Pipped by the Post Office door.
We now refer anything to do with the postal system as Snail mail, and in South Africa’s case, sometimes as no-mail. The rich history of letters, stamps and post boxes, will soon belong to a nostalgic bygone era. This is the wonderful aspect of having chosen the name Post House. The fact that like wine it belongs to a time when the whole process was slower and so becomes a never ending story…… but I will keep the following true story short
The Claremont (Cape Town) Post Office doors are apparently still often pad locked closed during normal office hours. This is because the Post Office keeps failing to pay the land lord, who’s only remedy is to use a chain and padlock until rent is forthcoming. Angry customers are able to peer through the glass Post Office doors in a vain attempt to get more information from surly staff with in. The doors have not always been glass. In a bygone era the doors used to be of teak and one could still post the letters through the front door. How do I know this, because these very doors now hang proudly in our new tasting area. The original Claremont Post office was demolished in the 1960s due to development. The doors were rescued and auctioned off to find a new home as very fancy Farm Barn doors. However even farms can be the victim of development, especially if you are situated on prime golfing land and so the doors once again were on the move….this time to Post House Wines. Perhaps we will put them back into operation and allow letters to be posted once again.
I am often asked what it is about the wine business I enjoy the most. Is it the growing of the vineyards and seeing the vines developing over a seoson or the harvest and hoping it is a good one or meeting all the interesting people who are attracted to this industry whether it be as customers, suppliers or fellow winemakers? But what I enjoy most is disappearing into the cellar and going through various barrels to see how a vintage is developing or putting a new vintage blend together ably assisted with the help of Riana who is becoming more involved in the cellar. One can spend much time deliberating which barrels are going to be used for a particular blend and as a resualt it can be quite a hazoudous job, the lines can start becoming blurred so to speak, so it is fortitous that no driving is required there afer!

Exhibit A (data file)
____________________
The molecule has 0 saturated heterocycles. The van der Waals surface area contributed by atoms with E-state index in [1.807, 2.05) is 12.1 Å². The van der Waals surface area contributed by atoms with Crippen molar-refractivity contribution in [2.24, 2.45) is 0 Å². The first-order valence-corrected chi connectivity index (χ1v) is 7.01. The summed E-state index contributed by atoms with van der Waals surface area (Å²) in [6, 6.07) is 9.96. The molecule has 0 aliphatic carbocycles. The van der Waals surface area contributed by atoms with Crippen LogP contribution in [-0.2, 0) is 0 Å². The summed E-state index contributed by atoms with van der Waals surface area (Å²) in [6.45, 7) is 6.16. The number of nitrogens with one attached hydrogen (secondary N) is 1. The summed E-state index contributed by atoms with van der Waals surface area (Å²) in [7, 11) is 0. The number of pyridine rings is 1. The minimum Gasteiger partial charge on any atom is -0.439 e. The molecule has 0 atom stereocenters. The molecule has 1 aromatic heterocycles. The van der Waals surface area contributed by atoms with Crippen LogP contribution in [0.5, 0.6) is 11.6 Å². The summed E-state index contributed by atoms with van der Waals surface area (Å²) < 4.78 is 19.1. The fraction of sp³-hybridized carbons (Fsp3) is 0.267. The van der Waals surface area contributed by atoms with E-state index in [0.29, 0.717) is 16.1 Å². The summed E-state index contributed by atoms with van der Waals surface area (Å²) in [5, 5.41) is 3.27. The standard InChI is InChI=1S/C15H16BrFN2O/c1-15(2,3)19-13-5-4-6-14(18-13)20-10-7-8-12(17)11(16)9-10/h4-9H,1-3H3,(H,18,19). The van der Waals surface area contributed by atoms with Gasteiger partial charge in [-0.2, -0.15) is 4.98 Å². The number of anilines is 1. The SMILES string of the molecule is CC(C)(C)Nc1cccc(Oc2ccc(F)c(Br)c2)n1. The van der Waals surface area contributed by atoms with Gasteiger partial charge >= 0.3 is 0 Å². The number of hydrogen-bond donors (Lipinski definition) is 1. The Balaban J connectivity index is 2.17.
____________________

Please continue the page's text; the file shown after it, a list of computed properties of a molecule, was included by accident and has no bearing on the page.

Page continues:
We have just released two new vintages : Bulls Eye Cabernet 2015 and Merry Widow 2015 with three new vintages in tank getting ready for bottling: Penny Black 2015, Missing Virgin 2015 and the Stamp of Chenin 2016. 2015 has really lived up to expectations as a great vintage rivalling the 2009 vintage. The 2015 vintage is a little more classical and elegent in style and I am super excited about the results. The Bulls Eye Cabernet Sauvignon 2015 in particular showing great potential for ageing.
This is what Michael Larson, one of the Top Sommeliers in the world, had to say about our Shiraz 2015 and Chenin Blanc 2015 done in a blind tasting.
Post House Vineyards - Merry Widow South Africa Shiraz Red 2015 93 Impenetrable purple colour. Intense and ambitious nose with high ripeness, floral notes, violet, blackberry, cassis and really dark fruit underlined by ginger, clove pepper and a discreet hint of wood. The palate is really full and weighty, fine grainy tannin, layers of black fruit with a fresh acidity, mild spices and tapenade notes, layered with an approaching complexity and long layered finish, fine potential here.
Post House Vineyards - Stamp of Chenin South Africa Chenin White 2015 91 Bright quite deep golden colour. “fat” nose in the positive sense, butter, wax, crushed nuts and yellow fruit with discreet wood. The palate is bold and rounded, yet with a distinct freshness and backbone with balanced bitterness and hints of ripe citrus, rather Rhône like stylistically. Long and lingering finish, ripe fruit but well integrated alcohol.
Wishing you a fruitful and happy 2017
Nick Tracy Riana and the Post House Team